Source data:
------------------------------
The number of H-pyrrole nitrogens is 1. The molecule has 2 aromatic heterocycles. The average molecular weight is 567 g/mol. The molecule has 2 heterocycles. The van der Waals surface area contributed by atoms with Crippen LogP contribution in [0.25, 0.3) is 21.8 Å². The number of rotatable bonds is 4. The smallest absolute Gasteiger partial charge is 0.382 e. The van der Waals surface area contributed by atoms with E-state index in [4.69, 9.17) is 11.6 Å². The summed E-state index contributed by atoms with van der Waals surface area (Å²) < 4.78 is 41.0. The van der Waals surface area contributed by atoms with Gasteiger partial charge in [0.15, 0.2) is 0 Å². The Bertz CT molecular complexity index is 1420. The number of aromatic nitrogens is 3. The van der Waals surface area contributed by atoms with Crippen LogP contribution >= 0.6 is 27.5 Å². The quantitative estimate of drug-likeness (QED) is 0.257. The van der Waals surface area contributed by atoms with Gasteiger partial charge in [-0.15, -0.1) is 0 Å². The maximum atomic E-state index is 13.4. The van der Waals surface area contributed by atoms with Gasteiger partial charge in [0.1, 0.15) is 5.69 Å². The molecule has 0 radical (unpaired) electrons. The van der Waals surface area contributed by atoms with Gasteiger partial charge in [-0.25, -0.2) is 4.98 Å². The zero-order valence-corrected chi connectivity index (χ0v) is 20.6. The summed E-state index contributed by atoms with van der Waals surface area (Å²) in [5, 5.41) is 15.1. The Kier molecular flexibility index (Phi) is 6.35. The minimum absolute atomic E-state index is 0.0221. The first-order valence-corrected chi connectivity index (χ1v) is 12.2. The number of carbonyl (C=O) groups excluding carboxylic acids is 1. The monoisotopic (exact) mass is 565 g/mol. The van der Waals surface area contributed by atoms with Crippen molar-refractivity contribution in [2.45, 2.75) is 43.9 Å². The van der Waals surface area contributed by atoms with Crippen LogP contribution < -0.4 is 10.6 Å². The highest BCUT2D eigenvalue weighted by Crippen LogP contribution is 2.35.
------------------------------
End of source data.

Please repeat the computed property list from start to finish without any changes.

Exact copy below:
The number of H-pyrrole nitrogens is 1. The molecule has 2 aromatic heterocycles. The average molecular weight is 567 g/mol. The molecule has 2 heterocycles. The van der Waals surface area contributed by atoms with Crippen LogP contribution in [0.25, 0.3) is 21.8 Å². The number of rotatable bonds is 4. The smallest absolute Gasteiger partial charge is 0.382 e. The van der Waals surface area contributed by atoms with E-state index in [4.69, 9.17) is 11.6 Å². The summed E-state index contributed by atoms with van der Waals surface area (Å²) < 4.78 is 41.0. The van der Waals surface area contributed by atoms with Gasteiger partial charge in [0.15, 0.2) is 0 Å². The Bertz CT molecular complexity index is 1420. The number of aromatic nitrogens is 3. The van der Waals surface area contributed by atoms with Crippen LogP contribution >= 0.6 is 27.5 Å². The quantitative estimate of drug-likeness (QED) is 0.257. The van der Waals surface area contributed by atoms with Gasteiger partial charge in [-0.15, -0.1) is 0 Å². The maximum atomic E-state index is 13.4. The van der Waals surface area contributed by atoms with Gasteiger partial charge in [0.1, 0.15) is 5.69 Å². The molecule has 0 radical (unpaired) electrons. The van der Waals surface area contributed by atoms with Gasteiger partial charge in [-0.25, -0.2) is 4.98 Å². The zero-order valence-corrected chi connectivity index (χ0v) is 20.6. The summed E-state index contributed by atoms with van der Waals surface area (Å²) in [5, 5.41) is 15.1. The Kier molecular flexibility index (Phi) is 6.35. The minimum absolute atomic E-state index is 0.0221. The first-order valence-corrected chi connectivity index (χ1v) is 12.2. The number of carbonyl (C=O) groups excluding carboxylic acids is 1. The monoisotopic (exact) mass is 565 g/mol. The van der Waals surface area contributed by atoms with Crippen molar-refractivity contribution in [2.45, 2.75) is 43.9 Å². The van der Waals surface area contributed by atoms with Crippen LogP contribution < -0.4 is 10.6 Å². The highest BCUT2D eigenvalue weighted by Crippen LogP contribution is 2.35.